Breathing meditation can help get it unstuck. How? Well, by deliberately breathing deeply and slowly one is able to bring about physiological changes. The blood vessels begin to open up. The muscles begin to relax. The pulse rate slows. By these changes the body is signaling to the mind: It’s O.K. now, control tower. We’re safe now! And indeed, the thinking brain recognizes the significance of these bodily changes and feels the difference emotionally. Something like this could explain how deliberately altering our breathing can change our mental states. Sometimes such changes are felt as emotional releases. Thus, a vet cries after the breathing regimen is finished and he’s resting; and he’s completely mystified by what just happened.
I have a colleague, who is a master fund raiser. He has benefited himself from mindfulness based stress reduction, another approach to deep breathing meditation. He’s so enthusiastic about its benefits that he wants to make Delaware the first state to implement a widespread mindfulness meditation program. I heard that Sam’s running into difficulties, though, promoting the idea among faith communities. Evidently some people of faith are wary of trying a new approach to healing. I guess to them it feels foreign, and perhaps subversive.
As a person of deep faith let me respond to such fears this way: First, the breathing meditation methods I’m familiar with, sky breathing and mindfulness based stress reduction, are not religious alternatives to well established faith traditions. There is nothing religious about them, and my own experience convinces me that they do not endanger one’s religious grounding at all.
Secondly, since some veterans have never bonded with a religious community, faith approaches to healing may not work for them. However, breathing meditation has truly saved some veterans from committing suicide who were not religiously inclined. I’m all for saving lives. Aren’t you?
And lastly, I’d say this: If taking up breathing meditation yourself scares you, don’t do it! The whole purpose of this training is to instill an assurance of safety, for it is out of safety that we all can flourish and feel deep joy. So, if breathing meditation makes you feel unsafe, don’t do it! That would be against the whole purpose.
I must confess that I’m a neophyte in all I’ve spoken about today. Like Sam, I’m very enthusiastic about using breathing for healing. There are folks here today who know much more about this than I do, and I’m eager to keep learning. So, let’s stay in touch. Thanks for coming! And breathe!
Last night five other members of the Interfaith Veterans’ Workgroup and I sat for the film recording of conversation between us about what is was like coming home from war, some stages in our recovery, and what we found most helpful along that journey. I will share the film when Serviam Media, the local production company is ready to make it public.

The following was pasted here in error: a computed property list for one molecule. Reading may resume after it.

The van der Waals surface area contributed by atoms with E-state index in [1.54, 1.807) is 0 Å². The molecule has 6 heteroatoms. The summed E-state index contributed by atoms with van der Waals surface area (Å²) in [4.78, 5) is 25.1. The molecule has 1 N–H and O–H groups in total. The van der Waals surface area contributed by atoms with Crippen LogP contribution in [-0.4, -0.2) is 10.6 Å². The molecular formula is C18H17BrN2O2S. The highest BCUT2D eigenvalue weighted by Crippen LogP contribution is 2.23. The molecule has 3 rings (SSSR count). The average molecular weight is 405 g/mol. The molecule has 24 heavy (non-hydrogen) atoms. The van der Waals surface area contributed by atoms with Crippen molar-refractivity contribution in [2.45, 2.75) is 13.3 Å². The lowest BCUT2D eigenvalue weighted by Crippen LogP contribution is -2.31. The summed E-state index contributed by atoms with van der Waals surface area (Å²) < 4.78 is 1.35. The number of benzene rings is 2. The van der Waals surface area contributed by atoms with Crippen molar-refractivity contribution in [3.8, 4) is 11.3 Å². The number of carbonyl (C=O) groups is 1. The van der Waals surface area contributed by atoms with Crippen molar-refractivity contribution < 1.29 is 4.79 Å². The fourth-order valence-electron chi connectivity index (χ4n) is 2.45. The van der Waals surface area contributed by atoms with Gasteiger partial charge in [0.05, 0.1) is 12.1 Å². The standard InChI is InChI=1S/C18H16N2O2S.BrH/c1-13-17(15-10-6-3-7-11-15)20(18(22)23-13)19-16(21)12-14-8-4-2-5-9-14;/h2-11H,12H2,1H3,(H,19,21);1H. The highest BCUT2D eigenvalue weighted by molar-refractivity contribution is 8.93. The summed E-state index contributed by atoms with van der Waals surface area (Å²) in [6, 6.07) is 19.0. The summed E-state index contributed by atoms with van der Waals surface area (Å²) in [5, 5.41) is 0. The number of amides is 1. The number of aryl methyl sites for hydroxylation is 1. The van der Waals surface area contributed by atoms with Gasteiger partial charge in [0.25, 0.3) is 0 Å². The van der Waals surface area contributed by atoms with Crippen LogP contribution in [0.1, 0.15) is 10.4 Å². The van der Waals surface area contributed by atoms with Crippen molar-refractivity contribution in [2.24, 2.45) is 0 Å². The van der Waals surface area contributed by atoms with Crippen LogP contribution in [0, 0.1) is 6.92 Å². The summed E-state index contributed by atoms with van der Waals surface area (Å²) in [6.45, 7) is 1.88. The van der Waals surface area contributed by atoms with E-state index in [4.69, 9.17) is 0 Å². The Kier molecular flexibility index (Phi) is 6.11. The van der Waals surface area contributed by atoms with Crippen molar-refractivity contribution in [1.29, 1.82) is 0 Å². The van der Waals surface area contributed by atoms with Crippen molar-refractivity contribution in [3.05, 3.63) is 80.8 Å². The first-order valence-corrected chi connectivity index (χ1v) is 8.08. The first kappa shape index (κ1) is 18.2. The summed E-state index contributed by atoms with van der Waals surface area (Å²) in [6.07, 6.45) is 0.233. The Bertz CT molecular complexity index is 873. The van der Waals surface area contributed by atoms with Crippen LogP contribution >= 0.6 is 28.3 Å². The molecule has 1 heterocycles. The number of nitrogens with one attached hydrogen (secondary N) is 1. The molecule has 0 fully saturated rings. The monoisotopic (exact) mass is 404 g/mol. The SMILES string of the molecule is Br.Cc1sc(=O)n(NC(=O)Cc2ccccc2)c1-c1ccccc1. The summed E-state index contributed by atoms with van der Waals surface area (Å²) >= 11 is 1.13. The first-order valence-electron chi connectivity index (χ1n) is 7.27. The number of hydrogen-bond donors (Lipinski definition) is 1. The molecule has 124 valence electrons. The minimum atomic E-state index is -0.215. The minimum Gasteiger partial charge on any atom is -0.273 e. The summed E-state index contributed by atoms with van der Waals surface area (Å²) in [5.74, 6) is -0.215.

Meanwhile, today I’ll post some reading notes from Tyler E. Boudreau’s book, Packing Inferno: The Unmaking of a Marine. He expresses very well the feelings that we six veterans shared last night, especially concerning moral injury:
From Packing Inferno: the Unmaking of a Marine, by Tyler E. Boudreau:
To believe that there could be psychological injuries sustained from the violence we inflicted would be to acknowledge its inherent immorality. A commander must never go walking into that moral field of fire, for he will surely fall. So I traversed around my own conscience and denied the existence of remorse.
p style=”padding-left: 30px;”>Only through genuine acknowledgment that combat stress is an injury, not a disorder, can we ever give uninhibited affection to our wounded.
We don’t have generals on horseback leading the charge anymore. We don’t have commanders pushing waves of assaulting troops across trenches onto enemy strong points. Everything is decentralized. The method of issuing orders had to change to suit the times. You can’t tell a guy when to zig and when to zag. He’s out there alone, making his own choices. He’s zigging and zagging according to his own interpretations of the events in front of him. So we give him what we call “mission-type orders,” which means we don’t tell him how to do his job. We just tell him how we want things to look when he’s done.
p style=”padding-left: 30px;”>To shoot or not to shoot—that was the question. That was always the question in Iraq. To preemptively fire on a person or a vehicle that looked like a threat was not only a tactical problem, it was the central question of the war.
What was particularly disturbing about the IED was that when it detonated, when it killed someone, it really wasn’t a random or detached instance of violence like a falling shell. It was personal. If a Marine looked out into the darkness, he might not see anyone, but he would know just the same that someone—an Iraqi—was out there watching. He’d know because he understood the tactic. He’d know someone was out there watching at that very moment as he collected up the bloody remains of a mangled friend while his ears were still ringing from the blast.
Embracing the violence was not a choice; it was a necessity. On the battlefield, a soldier must befriend the darker side of his nature to participate in the fight, to survive, to win, to pull that trigger—he must degrade his own humanity.
That is why I use the word disparity. Because we were there to demonstrate our humanity, not stuff it down inside. We were there for a liberation. We were there to do good deeds and to be a friend to the Iraqi people. That’s what we said. But then we got there, and with every casualty we took our humanity was overwhelmed by a yearning to kill. It is surely difficult to help a people who you would prefer to shoot.
Killing is the culture the soldier has entered. But when folks back home want to glorify what he does for a living, that fact is often forgotten. He defends, they say. He sacrifices. He supports. He secures. But he never kills, not in the posters, not in the speeches, not in the news, nowhere. Nowhere back home does the soldier kill. But within the gates of any base or any fort, the notion of killing is mentioned so frequently, and with such nonchalance or even zeal, that it becomes a completely acceptable element of every soldier’s consciousness.